Some of the nation’s largest food companies have cut daily calorie counts by an average of 78 per person, a new study says, more than four times the amount the industry pledged to slash by next year.
The study sponsored by the Robert Wood Johnson Foundation found that between 2007 and 2012, the estimated total cut in food product calories from a group of 16 major food companies was in the range of 6.4 trillion.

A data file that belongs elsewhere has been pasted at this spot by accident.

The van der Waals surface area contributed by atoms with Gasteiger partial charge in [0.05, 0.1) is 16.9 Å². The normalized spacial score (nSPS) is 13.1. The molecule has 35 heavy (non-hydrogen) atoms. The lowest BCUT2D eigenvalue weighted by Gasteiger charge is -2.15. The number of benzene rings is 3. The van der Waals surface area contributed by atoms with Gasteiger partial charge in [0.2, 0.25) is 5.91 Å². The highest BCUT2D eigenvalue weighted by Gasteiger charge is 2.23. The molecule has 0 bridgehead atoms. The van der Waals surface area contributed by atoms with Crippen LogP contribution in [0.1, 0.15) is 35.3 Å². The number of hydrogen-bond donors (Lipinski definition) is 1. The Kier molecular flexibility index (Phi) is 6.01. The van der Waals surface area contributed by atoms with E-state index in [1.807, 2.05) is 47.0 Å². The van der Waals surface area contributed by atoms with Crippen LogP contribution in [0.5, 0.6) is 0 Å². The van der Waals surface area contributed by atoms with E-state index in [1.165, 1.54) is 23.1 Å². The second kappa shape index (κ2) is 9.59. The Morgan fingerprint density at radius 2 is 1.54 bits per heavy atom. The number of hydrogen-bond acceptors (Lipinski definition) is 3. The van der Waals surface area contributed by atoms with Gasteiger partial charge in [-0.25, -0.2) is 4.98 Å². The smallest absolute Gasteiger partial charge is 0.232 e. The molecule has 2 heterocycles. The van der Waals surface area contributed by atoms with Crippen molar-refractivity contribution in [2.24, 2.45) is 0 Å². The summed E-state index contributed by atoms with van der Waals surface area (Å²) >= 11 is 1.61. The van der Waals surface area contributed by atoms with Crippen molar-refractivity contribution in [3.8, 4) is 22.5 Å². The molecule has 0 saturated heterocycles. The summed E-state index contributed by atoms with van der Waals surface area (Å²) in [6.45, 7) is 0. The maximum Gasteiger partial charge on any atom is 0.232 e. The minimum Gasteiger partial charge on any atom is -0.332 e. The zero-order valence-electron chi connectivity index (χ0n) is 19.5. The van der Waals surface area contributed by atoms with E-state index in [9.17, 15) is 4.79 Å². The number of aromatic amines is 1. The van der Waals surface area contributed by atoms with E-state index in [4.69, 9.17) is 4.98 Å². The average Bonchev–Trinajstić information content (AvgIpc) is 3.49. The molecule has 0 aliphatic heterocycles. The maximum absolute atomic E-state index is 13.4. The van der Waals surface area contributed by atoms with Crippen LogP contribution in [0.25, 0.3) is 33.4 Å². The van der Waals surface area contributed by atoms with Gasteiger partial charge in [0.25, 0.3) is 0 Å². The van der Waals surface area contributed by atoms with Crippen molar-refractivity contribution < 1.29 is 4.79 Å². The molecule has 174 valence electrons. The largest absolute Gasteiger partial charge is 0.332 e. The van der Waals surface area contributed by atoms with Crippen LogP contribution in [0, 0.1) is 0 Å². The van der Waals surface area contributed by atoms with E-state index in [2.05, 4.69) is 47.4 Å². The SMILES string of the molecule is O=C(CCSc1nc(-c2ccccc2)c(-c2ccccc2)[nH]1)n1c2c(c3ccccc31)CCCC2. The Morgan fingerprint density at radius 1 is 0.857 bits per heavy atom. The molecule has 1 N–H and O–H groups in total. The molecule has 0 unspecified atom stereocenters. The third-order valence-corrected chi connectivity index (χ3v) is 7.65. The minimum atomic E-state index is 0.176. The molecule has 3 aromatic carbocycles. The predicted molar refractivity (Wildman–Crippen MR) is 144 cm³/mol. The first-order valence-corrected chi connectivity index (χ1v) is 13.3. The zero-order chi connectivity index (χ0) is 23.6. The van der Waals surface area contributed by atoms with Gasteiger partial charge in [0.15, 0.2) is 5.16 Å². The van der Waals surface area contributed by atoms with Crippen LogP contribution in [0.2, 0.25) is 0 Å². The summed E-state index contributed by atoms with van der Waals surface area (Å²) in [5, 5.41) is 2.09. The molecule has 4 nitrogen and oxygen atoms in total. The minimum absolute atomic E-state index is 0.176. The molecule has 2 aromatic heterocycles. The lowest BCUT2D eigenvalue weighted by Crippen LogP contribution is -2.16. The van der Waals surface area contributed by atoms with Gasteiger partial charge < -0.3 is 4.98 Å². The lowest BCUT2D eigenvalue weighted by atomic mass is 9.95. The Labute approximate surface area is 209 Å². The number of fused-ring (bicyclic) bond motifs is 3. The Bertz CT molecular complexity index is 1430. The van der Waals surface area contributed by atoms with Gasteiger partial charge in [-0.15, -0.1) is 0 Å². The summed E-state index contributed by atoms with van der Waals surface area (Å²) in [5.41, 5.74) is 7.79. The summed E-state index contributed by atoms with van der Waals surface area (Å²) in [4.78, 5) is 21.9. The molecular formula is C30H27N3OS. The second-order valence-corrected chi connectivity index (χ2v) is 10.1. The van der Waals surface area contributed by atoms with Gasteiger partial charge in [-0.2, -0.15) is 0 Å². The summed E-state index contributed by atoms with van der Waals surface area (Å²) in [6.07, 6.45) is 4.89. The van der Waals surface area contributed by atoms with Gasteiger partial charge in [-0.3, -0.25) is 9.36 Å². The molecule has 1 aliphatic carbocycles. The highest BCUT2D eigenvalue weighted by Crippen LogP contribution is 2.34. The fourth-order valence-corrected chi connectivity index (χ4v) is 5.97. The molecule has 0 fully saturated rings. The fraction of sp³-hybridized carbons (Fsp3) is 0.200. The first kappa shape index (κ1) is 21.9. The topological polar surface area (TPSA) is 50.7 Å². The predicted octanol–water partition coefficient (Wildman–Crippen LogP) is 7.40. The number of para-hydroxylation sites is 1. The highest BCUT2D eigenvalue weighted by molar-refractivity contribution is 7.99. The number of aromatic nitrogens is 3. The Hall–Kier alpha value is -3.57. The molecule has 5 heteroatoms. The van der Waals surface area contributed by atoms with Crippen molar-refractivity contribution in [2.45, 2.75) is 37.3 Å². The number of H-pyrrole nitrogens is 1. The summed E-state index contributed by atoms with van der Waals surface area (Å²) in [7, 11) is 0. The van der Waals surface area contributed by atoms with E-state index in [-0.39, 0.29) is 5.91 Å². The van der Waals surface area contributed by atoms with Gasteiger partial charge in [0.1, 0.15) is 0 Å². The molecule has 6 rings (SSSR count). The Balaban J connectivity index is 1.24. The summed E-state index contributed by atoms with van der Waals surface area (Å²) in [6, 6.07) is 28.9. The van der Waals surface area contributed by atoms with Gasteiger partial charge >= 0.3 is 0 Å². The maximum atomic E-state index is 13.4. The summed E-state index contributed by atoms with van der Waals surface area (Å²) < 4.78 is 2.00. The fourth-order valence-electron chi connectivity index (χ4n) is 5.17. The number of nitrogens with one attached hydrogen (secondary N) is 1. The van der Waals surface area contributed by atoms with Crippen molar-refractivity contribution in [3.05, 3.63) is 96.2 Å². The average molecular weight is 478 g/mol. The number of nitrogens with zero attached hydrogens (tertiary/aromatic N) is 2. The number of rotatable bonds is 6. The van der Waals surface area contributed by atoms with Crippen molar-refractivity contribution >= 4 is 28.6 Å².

Seventy-eight calories would be about the same as an average cookie or a medium apple, and the federal government estimates an average daily diet at around 2,000 calories. The study said the calories cut averaged out to 78 calories per day for the entire U.S. population.
The 2010 pledge taken by the companies — including General Mills Inc., Campbell Soup Co., ConAgra Foods Inc., Kraft Foods Inc., Kellogg Co., Coca-Cola Co., PepsiCo Inc. and Hershey Co. — was to cut 1 trillion calories by 2012 and 1.5 trillion calories by 2015.
The researchers aren’t yet releasing the entire study, but they said Thursday that the companies have exceeded their own goals by a wide margin.